The DevOps Roadmap: Unikernels

Published 19.02.2021

Author Hrittik Roy

Categories Engineering

Containerization is one of the core building principles of clouds and DevOps, but traditional VMs and containers lack the security and agility that modern infrastructure craves. We are moving towards workloads that are smaller, faster, and more secure than the traditional counterparts.

Unikernels solve these problems that were architecturally tough to crack. Now, a massive wave of developers are moving to embrace this novel approach to make most of their hardware and cloud computing resources.

New to all of these? You’re not alone. Let’s dive and learn about:

What are Unikernels?

How are Unikernels built?

Why Unikernels are the future?

Unikernel OSes

What are Unikernels?

Unikernels, on the surface, are an improved version of the container because of the security and performance benefits they bring. The so-called ‘container 2.0 ‘is slightly different from traditional containers because the operating system they run is a single-purpose, unlike the counterparts that run on a general-purpose Linux system.

Moreover, you might remember the kernels being shared in a container, but this is not the case for unikernels. As the name suggests, they’re single kernel containers where each unikernel has its own kernel, and no sharing occurs.

How are Unikernels built?

Unikernels are constructed by compiling high-level languages (like java, c++) directly into specialist machine images that run directly on a hypervisor, such as Xen or bare metal. Because hypervisors operate most public cloud computing infrastructures such as Amazon EC2, this allows the services to operate more cheaply, safely, and with better control than with a full software stack without much configuration.

container unikernels
Unikernels as single kernel containers.

The base image is created by selecting necessary libraries for the application and then compiling them to create sealed, fixed-purpose images (unikernels) with the application and configuration code that run directly on a hypervisor or hardware without an intervening OS such as Linux or Windows.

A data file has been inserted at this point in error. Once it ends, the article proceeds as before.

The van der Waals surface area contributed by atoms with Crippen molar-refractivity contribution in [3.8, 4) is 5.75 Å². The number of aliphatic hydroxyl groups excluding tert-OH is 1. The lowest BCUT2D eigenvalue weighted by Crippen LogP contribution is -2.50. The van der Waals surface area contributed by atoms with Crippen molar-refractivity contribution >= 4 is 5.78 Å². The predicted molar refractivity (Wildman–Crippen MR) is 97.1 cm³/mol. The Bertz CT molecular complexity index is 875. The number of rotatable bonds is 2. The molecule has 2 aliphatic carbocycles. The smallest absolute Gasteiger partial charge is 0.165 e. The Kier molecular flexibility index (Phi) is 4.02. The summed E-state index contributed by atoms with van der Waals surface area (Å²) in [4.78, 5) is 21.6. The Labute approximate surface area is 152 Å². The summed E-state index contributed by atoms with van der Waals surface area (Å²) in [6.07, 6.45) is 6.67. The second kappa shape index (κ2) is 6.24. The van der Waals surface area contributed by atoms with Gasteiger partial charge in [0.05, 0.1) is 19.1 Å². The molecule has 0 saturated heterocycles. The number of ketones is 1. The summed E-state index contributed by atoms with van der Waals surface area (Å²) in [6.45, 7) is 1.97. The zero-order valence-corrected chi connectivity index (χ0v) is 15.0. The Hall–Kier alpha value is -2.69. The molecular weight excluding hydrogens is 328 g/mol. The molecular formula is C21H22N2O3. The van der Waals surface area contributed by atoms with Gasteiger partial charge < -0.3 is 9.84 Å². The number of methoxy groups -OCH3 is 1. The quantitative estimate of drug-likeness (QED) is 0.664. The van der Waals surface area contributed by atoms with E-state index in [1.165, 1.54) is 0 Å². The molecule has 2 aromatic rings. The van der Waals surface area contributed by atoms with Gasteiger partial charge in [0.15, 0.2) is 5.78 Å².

The compiled specialized image is a single address space for all processes in the machine.

Why Unikernels are the future?

Improved security

Unikernels re-structure the rules by reducing an application’s attack surface to a fraction of its normal size. Think about it: What are you doing next if you are smart enough to find and exploit a flaw in a unikernel application? Since there isn’t a shell or other tools you can’t mess around with it. You can’t call one of the thousands of utility systems, because they don’t exist in these single-use OSs to do something sinister.

Small footprints

Unikernel images are specific with only the required libraries and drivers without anything that is considered to be unnecessary. This helps in some compiled images to be below 500 kb and foster smaller footprints.

Now compare with it to the Gbs of installation space required for traditional general-purpose OSs.

Highly optimised

The compilation model from the libraries helps build a system optimized from drivers to processes at the application layer. This allows for efficient containerization, which is made specifically for the application.

Multi-purpose OS vs Unikernels Image source: container-solutions

Fast Boot

Unikernels are also very easy to boot because of the drastic reduction in dependencies, making them feasible to use as on-demand services. In the construction process, the specialized picture often means that the configuration is baked, changing the emphasis from deploying and configuring systems to deploying and configuring software. In the sense of unikernels, the method is just a library.

This, in turn, reduces boot time from minutes to something that is measured In milliseconds.

Unikernel OSes

There are many unikernel building libraries accessible from various sources, leading the way with the open source community. Four of the more common unikernel systems include:


MirageOS has a working domain name server, one of the most developed unikernel projects, which compiles to just 449 KB. Yeah, that’s kilobytes, a memory size that many of us have not spoken of in the modern century. The project also has a web server weighing in at 674 KB and a learning transfer from OpenFlow that tips the scales at just 393 KB.


IncludeOS is an operating system library written in C++ for the development of unikernels. It can take advantage of many CPUs and it is possible to use threads to spread workload on several Processor cores. Limited source-code compatibility with Linux is also retained.


MiniOS is a tiny Xen Hypervisor distributed OS kernel. It is used for the production of Unikernels as a base.


ClickOS, a high-performance, virtualised software middlebox platform is a unikernel specialised for Network Function Virtualisation. ClickOS virtual machines are small (5MB), boot quickly (about 30 milliseconds), add little delay (45 microseconds), and over 100 of them can be concurrently run while saturating a 10Gb pipe on a commodity server.

Final Thoughts⭐

Unikernels are awesome, but as they are small and specific, so no debugging tools exist, which’s a limitation. If looked this limitation is not so major as in production environment, you don’t mess around with containers. If we need to repair some bug, we first recreate the bug, then fix it and then deploy a new container, subsequently shutting down the old one.

Happy Learning!

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